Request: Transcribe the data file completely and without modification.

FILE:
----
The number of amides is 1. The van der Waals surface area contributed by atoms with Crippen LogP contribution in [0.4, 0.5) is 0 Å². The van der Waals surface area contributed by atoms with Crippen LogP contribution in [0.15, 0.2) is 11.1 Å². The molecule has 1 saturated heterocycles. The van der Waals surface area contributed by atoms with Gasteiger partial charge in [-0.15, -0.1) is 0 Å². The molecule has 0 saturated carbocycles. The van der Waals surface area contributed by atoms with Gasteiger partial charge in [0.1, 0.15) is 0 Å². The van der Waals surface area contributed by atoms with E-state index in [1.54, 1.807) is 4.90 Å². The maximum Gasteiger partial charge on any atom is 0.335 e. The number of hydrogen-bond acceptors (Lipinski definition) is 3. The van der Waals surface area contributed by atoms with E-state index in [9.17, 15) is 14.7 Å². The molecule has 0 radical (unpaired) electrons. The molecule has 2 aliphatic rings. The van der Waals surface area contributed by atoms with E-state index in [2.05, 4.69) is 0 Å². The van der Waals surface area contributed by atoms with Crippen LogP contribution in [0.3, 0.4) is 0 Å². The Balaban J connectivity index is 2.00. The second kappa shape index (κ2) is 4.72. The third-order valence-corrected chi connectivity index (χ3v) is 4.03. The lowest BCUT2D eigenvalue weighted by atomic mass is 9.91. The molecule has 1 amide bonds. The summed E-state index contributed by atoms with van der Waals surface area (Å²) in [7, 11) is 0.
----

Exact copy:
The number of amides is 1. The van der Waals surface area contributed by atoms with Crippen LogP contribution in [0.4, 0.5) is 0 Å². The van der Waals surface area contributed by atoms with Crippen LogP contribution in [0.15, 0.2) is 11.1 Å². The molecule has 1 saturated heterocycles. The van der Waals surface area contributed by atoms with Gasteiger partial charge in [-0.15, -0.1) is 0 Å². The molecule has 0 saturated carbocycles. The van der Waals surface area contributed by atoms with Gasteiger partial charge in [0.1, 0.15) is 0 Å². The van der Waals surface area contributed by atoms with E-state index in [1.54, 1.807) is 4.90 Å². The maximum Gasteiger partial charge on any atom is 0.335 e. The number of hydrogen-bond acceptors (Lipinski definition) is 3. The van der Waals surface area contributed by atoms with E-state index in [9.17, 15) is 14.7 Å². The molecule has 0 radical (unpaired) electrons. The molecule has 2 aliphatic rings. The van der Waals surface area contributed by atoms with E-state index in [2.05, 4.69) is 0 Å². The van der Waals surface area contributed by atoms with Crippen LogP contribution in [0.3, 0.4) is 0 Å². The Balaban J connectivity index is 2.00. The second kappa shape index (κ2) is 4.72. The third-order valence-corrected chi connectivity index (χ3v) is 4.03. The lowest BCUT2D eigenvalue weighted by atomic mass is 9.91. The molecule has 1 amide bonds. The summed E-state index contributed by atoms with van der Waals surface area (Å²) in [7, 11) is 0.